Towson University Faculty/Staff News • March 17, 2004
   
    

Wanted: 20,000 nurses

Program seeks partners to produce more graduates for Maryland's work force

For Jacquelyn Jordan, it's one of those maddening good news/bad news scenarios. The good news is that growing numbers of qualified men and women aspire to be nurses. The bad news is that TU—like most other U.S. baccalaureate nursing programs—can't educate most of them.

Jordan, who assumed the post of Department of Nursing chairperson eight months ago, is both heartened and distressed by the situation. “On one hand, nursing's image has improved tremendously, thanks to nationwide promotion initiatives and hospitals' efforts to make the profession more attractive,” she says. “But now that there's a surge in interest, nursing schools find they have neither the facilities nor the faculty to accommodate it.”

Another ironic twist is that nurses with master's degrees—the minimum academic preparation needed to teach at baccalaureate colleges or universities—can command much larger salaries in the field than in the classroom.

And that's especially frustrating given Maryland's need for an estimated 20,000 nurses by 2012, Jordan adds. TU is by no means alone in having to turn away far more qualified applicants than it admits to its academically rigorous program.

“Our maximum is 56 new students per semester,” she says, “and we had 197 who met the standards for admission for fall 2004. It's a travesty to have to deny the education to so many when the demand is so great.”

Still, Jordan is busily exploring ways to maximize limited resources and get more nurses into a profession that needs them desperately.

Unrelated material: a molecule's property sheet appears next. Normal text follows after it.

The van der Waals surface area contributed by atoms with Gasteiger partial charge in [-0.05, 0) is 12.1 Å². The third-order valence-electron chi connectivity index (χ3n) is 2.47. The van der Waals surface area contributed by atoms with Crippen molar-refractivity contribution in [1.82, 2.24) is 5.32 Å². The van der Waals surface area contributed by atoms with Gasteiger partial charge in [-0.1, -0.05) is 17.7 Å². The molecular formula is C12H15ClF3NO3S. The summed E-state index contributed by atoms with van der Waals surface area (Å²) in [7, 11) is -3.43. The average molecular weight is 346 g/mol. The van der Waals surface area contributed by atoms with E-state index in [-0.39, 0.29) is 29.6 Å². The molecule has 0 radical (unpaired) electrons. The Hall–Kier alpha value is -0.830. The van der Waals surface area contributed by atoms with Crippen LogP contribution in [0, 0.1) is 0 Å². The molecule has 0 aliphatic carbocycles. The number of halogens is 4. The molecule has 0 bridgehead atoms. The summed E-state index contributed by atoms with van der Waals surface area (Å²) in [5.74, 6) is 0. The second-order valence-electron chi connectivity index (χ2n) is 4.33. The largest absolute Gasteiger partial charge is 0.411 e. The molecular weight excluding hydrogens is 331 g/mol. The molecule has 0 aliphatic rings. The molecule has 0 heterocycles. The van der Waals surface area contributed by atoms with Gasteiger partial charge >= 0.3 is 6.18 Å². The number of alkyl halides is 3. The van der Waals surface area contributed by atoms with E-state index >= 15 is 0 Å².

“We're looking at every opportunity to expand our program, given our constraints,” she says. “We have a successful partnership with the Greater Baltimore Medical Center that enables nurses employed there to earn baccalaureate degrees, and we're talking to other healthcare providers to see if we can partner to get more graduates into the work force.

 

“That may involve some creative approaches, such as facilities sharing and weekend programs,” she adds. “We're considering on-and off-campus options, so long as there's a need and the potential for collaboration.”    

Jordan, who recently was appointed to the Statewide Commission on the Crisis in Nursing,  says she's undertaking her quest with the support and encouragement of President Robert L. Caret.

 

“President Caret wants us to do whatever we can to respond to the state's nursing shortage,” she says. “He recognizes the dimensions of the crisis, and he understands what needs to be done.

 

“He really jumped in and took charge.”

Story by Jan Lucas/Photo by Kanji Takeno

 
   
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